Health

Your Complete Guide to Birth Control

| 03/15/2021

illustration of birth control pills and condom Illustration by Sophi Gullbrants

Condoms, the pill, the IUD. These three options seem to dominate conversations about contraception. But in 2021, there are way more solutions for people with uteruses to try, from the injection and fertility tracking to the implant and internal condoms. It’s always worth exploring potential avenues with your healthcare provider; we’re all different, with unique bodies and needs, so take care of yours in the way that works for you.

Condoms

A trusty classic. 98% effective at preventing pregnancy and also the best option for preventing STIs. They may be fiddly, desensitizing, and slightly awkward, but they’re the best way for both partners to know that they’re protected, especially if they have other partners. 

There are a few types to choose from:

Latex is the most common (e.g. Durex, Trojan). Some people find latex irritates their skin, though, so you can use non-latex ones made out of polyurethane or polyisoprene, like SKYN. A lot are pre-lubricated.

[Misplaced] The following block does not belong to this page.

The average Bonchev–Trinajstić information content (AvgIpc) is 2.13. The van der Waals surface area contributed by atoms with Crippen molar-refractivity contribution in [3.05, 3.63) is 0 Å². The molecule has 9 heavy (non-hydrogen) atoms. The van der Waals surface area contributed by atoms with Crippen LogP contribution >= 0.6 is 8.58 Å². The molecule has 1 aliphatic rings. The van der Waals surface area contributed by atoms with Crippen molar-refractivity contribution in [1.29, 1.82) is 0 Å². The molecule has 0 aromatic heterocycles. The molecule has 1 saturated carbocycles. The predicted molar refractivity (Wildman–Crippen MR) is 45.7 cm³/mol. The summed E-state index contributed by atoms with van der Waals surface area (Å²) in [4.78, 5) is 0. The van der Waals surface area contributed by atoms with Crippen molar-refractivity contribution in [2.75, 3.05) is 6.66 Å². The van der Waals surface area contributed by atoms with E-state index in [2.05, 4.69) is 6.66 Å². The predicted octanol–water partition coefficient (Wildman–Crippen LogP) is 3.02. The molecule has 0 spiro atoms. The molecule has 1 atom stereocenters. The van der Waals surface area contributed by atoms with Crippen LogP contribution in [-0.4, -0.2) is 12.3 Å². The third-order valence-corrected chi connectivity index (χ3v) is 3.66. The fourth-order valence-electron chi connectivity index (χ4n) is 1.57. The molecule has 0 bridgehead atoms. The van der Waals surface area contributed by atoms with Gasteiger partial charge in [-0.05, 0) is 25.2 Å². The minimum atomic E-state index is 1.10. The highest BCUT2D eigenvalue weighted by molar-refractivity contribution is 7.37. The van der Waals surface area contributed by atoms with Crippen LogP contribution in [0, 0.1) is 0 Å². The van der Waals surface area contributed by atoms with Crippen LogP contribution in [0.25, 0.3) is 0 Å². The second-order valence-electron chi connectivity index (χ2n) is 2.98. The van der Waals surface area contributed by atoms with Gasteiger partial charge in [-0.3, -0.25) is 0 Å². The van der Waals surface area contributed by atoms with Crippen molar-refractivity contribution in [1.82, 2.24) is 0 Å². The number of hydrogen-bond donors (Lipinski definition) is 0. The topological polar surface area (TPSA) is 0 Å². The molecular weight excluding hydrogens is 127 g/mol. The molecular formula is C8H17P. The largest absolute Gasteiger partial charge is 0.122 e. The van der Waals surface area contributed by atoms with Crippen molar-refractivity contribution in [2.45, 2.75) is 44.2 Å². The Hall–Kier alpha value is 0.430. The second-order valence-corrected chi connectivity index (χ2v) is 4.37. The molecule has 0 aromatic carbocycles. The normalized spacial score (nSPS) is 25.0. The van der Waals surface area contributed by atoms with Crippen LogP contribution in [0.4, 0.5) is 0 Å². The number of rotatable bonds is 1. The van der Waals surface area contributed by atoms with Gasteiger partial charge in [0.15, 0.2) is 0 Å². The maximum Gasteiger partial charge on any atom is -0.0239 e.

There are also natural lambskin condoms, like Trojan Naturalamb, literally made from lamb intestines (which may sound a little medieval). They look and feel like regular condoms, but without plastic or latex. They prevent pregnancy but not STIs, so they’re best for regular monogamous partners. 

A lot of condoms have ribbed textures, but be wary of colorful, flavored or glow-in-the-dark joke condoms, as some of them aren’t approved for effectiveness. They may be fun, but it’s not worth the risk! Check what you’re using, be careful when opening the packet, and ensure you’re putting the condom on correctly.